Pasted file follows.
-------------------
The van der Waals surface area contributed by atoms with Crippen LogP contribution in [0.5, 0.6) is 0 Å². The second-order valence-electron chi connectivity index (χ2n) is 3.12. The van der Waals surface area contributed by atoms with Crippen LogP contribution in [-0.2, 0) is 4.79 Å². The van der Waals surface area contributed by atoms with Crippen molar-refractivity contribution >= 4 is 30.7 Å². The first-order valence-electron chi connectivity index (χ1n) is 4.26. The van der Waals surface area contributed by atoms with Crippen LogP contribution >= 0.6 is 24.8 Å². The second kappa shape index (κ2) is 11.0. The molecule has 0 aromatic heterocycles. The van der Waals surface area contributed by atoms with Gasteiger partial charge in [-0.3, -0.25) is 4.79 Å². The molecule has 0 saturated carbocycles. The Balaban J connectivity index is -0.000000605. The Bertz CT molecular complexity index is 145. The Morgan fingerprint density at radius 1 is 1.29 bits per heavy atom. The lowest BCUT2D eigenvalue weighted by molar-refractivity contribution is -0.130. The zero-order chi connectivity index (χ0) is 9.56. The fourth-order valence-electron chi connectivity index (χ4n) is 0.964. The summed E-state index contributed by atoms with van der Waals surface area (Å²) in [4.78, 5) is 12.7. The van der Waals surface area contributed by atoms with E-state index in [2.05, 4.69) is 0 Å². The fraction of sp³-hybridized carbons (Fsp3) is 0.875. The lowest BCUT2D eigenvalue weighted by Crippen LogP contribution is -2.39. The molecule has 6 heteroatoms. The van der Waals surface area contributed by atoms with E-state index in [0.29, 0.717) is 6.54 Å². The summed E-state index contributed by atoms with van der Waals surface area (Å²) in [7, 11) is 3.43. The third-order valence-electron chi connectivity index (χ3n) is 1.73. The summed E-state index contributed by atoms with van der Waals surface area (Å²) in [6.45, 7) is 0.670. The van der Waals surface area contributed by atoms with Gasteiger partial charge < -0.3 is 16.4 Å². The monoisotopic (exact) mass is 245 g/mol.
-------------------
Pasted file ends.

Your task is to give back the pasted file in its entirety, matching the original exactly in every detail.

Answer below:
The van der Waals surface area contributed by atoms with Crippen LogP contribution in [0.5, 0.6) is 0 Å². The second-order valence-electron chi connectivity index (χ2n) is 3.12. The van der Waals surface area contributed by atoms with Crippen LogP contribution in [-0.2, 0) is 4.79 Å². The van der Waals surface area contributed by atoms with Crippen molar-refractivity contribution >= 4 is 30.7 Å². The first-order valence-electron chi connectivity index (χ1n) is 4.26. The van der Waals surface area contributed by atoms with Crippen LogP contribution >= 0.6 is 24.8 Å². The second kappa shape index (κ2) is 11.0. The molecule has 0 aromatic heterocycles. The van der Waals surface area contributed by atoms with Gasteiger partial charge in [-0.3, -0.25) is 4.79 Å². The molecule has 0 saturated carbocycles. The Balaban J connectivity index is -0.000000605. The Bertz CT molecular complexity index is 145. The Morgan fingerprint density at radius 1 is 1.29 bits per heavy atom. The lowest BCUT2D eigenvalue weighted by molar-refractivity contribution is -0.130. The zero-order chi connectivity index (χ0) is 9.56. The fourth-order valence-electron chi connectivity index (χ4n) is 0.964. The summed E-state index contributed by atoms with van der Waals surface area (Å²) in [4.78, 5) is 12.7. The van der Waals surface area contributed by atoms with E-state index in [2.05, 4.69) is 0 Å². The fraction of sp³-hybridized carbons (Fsp3) is 0.875. The lowest BCUT2D eigenvalue weighted by Crippen LogP contribution is -2.39. The molecule has 6 heteroatoms. The van der Waals surface area contributed by atoms with E-state index in [0.29, 0.717) is 6.54 Å². The summed E-state index contributed by atoms with van der Waals surface area (Å²) in [7, 11) is 3.43. The third-order valence-electron chi connectivity index (χ3n) is 1.73. The summed E-state index contributed by atoms with van der Waals surface area (Å²) in [6.45, 7) is 0.670. The van der Waals surface area contributed by atoms with Gasteiger partial charge < -0.3 is 16.4 Å². The monoisotopic (exact) mass is 245 g/mol.